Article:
Quirks & Quarks

The Zika epidemic 'vaccinated' half of Latin America, so it won't happen again

A study in Nicaragua suggests about 50% of the population actually got Zika during the 2015-2016 epidemic

A study in Nicaragua suggests about 50% of the population actually got Zika

A woman covers her face with her hand as Health Ministry workers fumigate against the Aedes aegypti mosquito to prevent the spread of the Zika and Chikungunya viruses in Managua, Nicaragua in 2015. (AFP/Getty Images)

In 2015 and 2016, the world was in a panic about Zika. This previously obscure mosquito-borne virus had exploded into an epidemic in Latin America, spreading incredibly quickly.

Zika wasn't, in itself, a very serious infection — it caused no more than mild, flu-like symptoms in most people. But it was terrifying for what it did to babies. Infections in pregnant women led to developmental problems in their infants including microcephaly: incompletely developed brains and skulls.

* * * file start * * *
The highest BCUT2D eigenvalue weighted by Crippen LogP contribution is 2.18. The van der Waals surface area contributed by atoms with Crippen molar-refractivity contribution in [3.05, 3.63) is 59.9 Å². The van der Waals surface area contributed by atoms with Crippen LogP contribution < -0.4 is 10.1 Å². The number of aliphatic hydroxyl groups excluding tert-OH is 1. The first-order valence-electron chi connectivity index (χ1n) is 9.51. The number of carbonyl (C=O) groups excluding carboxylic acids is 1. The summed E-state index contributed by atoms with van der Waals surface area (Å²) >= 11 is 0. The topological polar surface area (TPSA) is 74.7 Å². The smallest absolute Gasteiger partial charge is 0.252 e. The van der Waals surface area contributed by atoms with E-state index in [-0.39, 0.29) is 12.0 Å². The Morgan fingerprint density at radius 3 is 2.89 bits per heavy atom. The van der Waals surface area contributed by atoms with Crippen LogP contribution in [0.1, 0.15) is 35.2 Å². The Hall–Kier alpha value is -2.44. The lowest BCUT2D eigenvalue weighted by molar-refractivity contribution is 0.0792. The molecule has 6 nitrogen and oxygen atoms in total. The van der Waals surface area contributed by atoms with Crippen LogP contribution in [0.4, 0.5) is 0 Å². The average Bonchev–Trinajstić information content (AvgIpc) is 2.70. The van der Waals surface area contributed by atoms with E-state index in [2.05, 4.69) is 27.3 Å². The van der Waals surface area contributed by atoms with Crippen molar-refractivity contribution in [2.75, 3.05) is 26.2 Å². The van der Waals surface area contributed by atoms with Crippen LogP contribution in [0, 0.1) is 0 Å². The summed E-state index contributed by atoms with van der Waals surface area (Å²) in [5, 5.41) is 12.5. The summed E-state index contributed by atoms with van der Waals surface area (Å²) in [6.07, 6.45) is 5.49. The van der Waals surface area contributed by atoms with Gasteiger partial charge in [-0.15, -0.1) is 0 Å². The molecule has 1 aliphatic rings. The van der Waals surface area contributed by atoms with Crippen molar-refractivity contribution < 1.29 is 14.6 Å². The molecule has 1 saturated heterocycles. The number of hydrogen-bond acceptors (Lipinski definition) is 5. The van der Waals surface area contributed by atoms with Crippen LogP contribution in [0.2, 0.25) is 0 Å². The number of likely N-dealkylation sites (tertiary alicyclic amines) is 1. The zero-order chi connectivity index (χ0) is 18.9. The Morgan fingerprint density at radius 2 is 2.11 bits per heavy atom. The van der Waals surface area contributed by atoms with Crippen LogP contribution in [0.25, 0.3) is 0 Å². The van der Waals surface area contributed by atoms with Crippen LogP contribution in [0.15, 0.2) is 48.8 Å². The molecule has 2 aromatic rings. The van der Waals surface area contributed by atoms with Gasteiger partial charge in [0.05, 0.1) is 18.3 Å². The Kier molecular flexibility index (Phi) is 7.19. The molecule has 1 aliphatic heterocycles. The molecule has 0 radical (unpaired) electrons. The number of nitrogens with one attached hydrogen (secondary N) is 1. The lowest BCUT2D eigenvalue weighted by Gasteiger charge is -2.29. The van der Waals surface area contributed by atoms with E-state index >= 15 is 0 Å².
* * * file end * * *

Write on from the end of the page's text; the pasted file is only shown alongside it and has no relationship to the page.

But after 2016, the wildfire of Zika infections just seems to have petered out. Zika didn't completely go away, but the explosive spread of the virus did end.  

Dr. Eva Harris from the University of California Berkeley School of Public Health was on the ground in Nicaragua when Zika hit. 

Working with Nicaraguan colleagues, she used an antibody test specific to Zika and determined that in just two to three months in Nicaragua, nearly 50 per cent of the entire population —  56 per cent of adults and 36 per cent of all children — were infected with the virus. 

Since those infected by Zika are immune to furture infection, the population can't ustain a new Zika outbreak since there just aren't enough vulnerable people. It helped scientists explain why after the massive outbreak two years ago, the explosive spread of Zika ended.